The best website spam protection you can deploy in this case is to get an email marketing software that tracks your signups to help you pick out any unusual behavior.
Omnisend, for example, shows you exactly when a user subscribed to your newsletter. This feature is called the “opt-in date” and is shown with the date and time an email address subscribed to your email list like in the image below.
You can go through the email list to see if there was a spike in the subscriptions at any given time. Analyzing this data can help you spot the fake email newsletter subscribers that might have likely come from spambots.
7. Use multi-step signup forms
Multi-step signup forms break down the signup process into several steps. Rather than the signup form bearing the fields and subscription button on the same page, multi-step forms introduce additional steps and actions to get the users to spend more time on the form.
Not only can multi-step signup forms help you to collect more data, but by introducing additional steps, they can also stop bots from submitting forms, thereby preventing fake signups from getting to your email list. Moreover, such signup forms will discourage manual spammers who would rather fill in fake contact details at once than go through a multi-step signup process.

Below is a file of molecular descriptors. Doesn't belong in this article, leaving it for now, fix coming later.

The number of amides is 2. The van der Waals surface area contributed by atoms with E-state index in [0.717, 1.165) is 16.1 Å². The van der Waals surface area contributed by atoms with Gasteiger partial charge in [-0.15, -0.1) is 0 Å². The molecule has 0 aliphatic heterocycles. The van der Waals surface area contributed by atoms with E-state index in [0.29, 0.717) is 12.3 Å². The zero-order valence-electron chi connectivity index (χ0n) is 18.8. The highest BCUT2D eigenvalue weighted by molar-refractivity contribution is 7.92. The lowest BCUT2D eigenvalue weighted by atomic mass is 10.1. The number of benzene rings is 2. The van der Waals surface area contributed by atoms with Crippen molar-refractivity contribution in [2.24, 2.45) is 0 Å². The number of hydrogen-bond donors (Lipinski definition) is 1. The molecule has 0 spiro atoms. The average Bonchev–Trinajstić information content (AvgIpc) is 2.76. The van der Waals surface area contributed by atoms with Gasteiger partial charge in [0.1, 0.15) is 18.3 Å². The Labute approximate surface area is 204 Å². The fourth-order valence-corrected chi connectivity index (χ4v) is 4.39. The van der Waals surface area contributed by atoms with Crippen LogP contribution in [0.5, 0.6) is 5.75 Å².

The example below shows a popup with a multi-step signup form. The popup only bears the subscribe button that you have to click to reveal the signup field.
Set up your popup forms this way to stop spambots on your website from subscribing to your newsletter.
How to remove spam signups
Keeping your email list clean should be an ongoing process. It can be a challenge if you have thousands of subscribers, but deleting fake signups is critical to the success of your email marketing.
To remove spam signups:
- Find passive subscribers with segmentation. Segment users that remain inactive for six months and remove them. You can do that in Omnisend—watch the second part of the video below for step-by-step instructions.